Candice Glover now holds the key to open the mysteries of St. Helena Island to the world.
In addition to a singing voice that has made her an "American Idol," Glover now possesses a peculiar key to the city that's like squinting through a keyhole into a secret garden.
Beaufort Mayor Billy Keyserling presented the key to Glover during her welcome-home concert Saturday on Bay Street. The sudden star's whirlwind, made-for-television trip from Hollywood to the Lowcountry came after 11.4 million people watched her make the Top 3 in Fox's "American Idol" singing competition on Thursday.
The key is made of a coiled sea grass basket, like those woven by African-Americans on St. Helena for 300 years, and features a painting of a river winding through the marsh.
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Keyersling has generic keys to the city, but "I don't like to give keys to the city because our heart's open to everybody and you don't need a key," he said.
But "American Idol" insisted, and the mayor didn't want to be generic. He tracked down artist Jery Taylor, the only basket weaver working on St. Helena. She's a Mount Pleasant native who lives in Walterboro and for 21 years has sold her wares on St. Helena. She is set up at Bill Green's Gullah Grub Restaurant, where she sews baskets modeled after "The St. Helena Basket" of days gone by, made primarily of bulrush, rather than the more widely used sweetgrass.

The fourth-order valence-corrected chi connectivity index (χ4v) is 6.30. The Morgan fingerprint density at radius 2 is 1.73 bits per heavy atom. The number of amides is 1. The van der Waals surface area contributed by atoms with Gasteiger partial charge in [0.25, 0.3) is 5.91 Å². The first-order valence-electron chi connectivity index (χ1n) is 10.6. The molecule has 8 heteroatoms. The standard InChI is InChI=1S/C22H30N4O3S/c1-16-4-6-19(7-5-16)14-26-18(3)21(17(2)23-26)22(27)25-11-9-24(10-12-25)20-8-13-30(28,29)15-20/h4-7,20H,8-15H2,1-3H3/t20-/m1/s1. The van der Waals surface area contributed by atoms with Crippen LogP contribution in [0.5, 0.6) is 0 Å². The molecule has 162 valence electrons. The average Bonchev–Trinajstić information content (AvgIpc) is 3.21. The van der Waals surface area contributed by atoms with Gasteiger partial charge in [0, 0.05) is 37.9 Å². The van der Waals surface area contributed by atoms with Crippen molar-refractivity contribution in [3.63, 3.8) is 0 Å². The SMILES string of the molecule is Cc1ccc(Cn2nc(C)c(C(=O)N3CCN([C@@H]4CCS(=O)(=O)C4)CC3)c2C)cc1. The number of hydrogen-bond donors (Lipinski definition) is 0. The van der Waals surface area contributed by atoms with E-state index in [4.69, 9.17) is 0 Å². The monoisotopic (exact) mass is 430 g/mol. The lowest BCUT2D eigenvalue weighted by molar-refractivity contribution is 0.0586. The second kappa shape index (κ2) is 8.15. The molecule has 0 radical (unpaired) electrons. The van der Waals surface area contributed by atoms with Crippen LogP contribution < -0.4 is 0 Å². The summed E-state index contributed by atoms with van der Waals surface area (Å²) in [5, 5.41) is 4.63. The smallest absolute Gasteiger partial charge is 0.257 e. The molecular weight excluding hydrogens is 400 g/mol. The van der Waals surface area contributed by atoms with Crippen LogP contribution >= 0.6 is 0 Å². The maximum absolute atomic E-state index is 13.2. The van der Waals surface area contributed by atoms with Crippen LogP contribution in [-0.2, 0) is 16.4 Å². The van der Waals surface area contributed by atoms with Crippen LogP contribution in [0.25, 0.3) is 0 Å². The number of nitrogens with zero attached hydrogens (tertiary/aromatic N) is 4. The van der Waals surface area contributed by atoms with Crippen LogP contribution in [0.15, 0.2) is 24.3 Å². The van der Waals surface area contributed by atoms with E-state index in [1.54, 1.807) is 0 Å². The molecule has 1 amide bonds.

Penn Center on St. Helena -- where Glover also performed Saturday -- taught coiled basketry for half a century, when it was the Penn Normal Industrial and Agricultural School. That ended in 1950. Fear that the old craft will die is at least 100 years old. Taylor was introduced to the St. Helena style -- which she calls the "Beaufort Basket" -- by the late Jannie Cohen, considered the last of the basket sewers on Hilton Head Island.
Keyserling took Taylor an actual, four-inch skeleton key a week before the concert and said, "I need you to weave a key." Taylor said she prayed, read in the Bible that all things are possible, then worked day and night, delivering it on Wednesday.
Keyserling asked artist Terry Brennan of St. Helena to fill in the holes on the 39-inch-long grass key. "I wanted a scene from St. Helena," Brennan said. "Her proudest cry is that she is from St. Helena, and St. Helena is proud of her."
Sonny and Georgia Phillips of the Charles Street Gallery used their framing skills to make it sturdy. And the mayor, looking like ol' man river playing a banjo, had his funky key to the city with two hours to spare before show time.
Fox filmed Taylor at work on her baskets, along with other scenes from Glover's unusual hometown.
Taylor has toiled for years with a sewing bone and materials from the marsh to open eyes to St. Helena's unique baskets. She's astounded that Wednesday night's episode of "American Idol" could give the Sea Island art three seconds of fame.
"The thing about it is, God's timing is always on time," she said.
- Basketmakers weave a uniquely Lowcountry story, Sept. 14, 2010
- Lowcountry baskets woven into the fabric of our lives, Jan. 1, 2011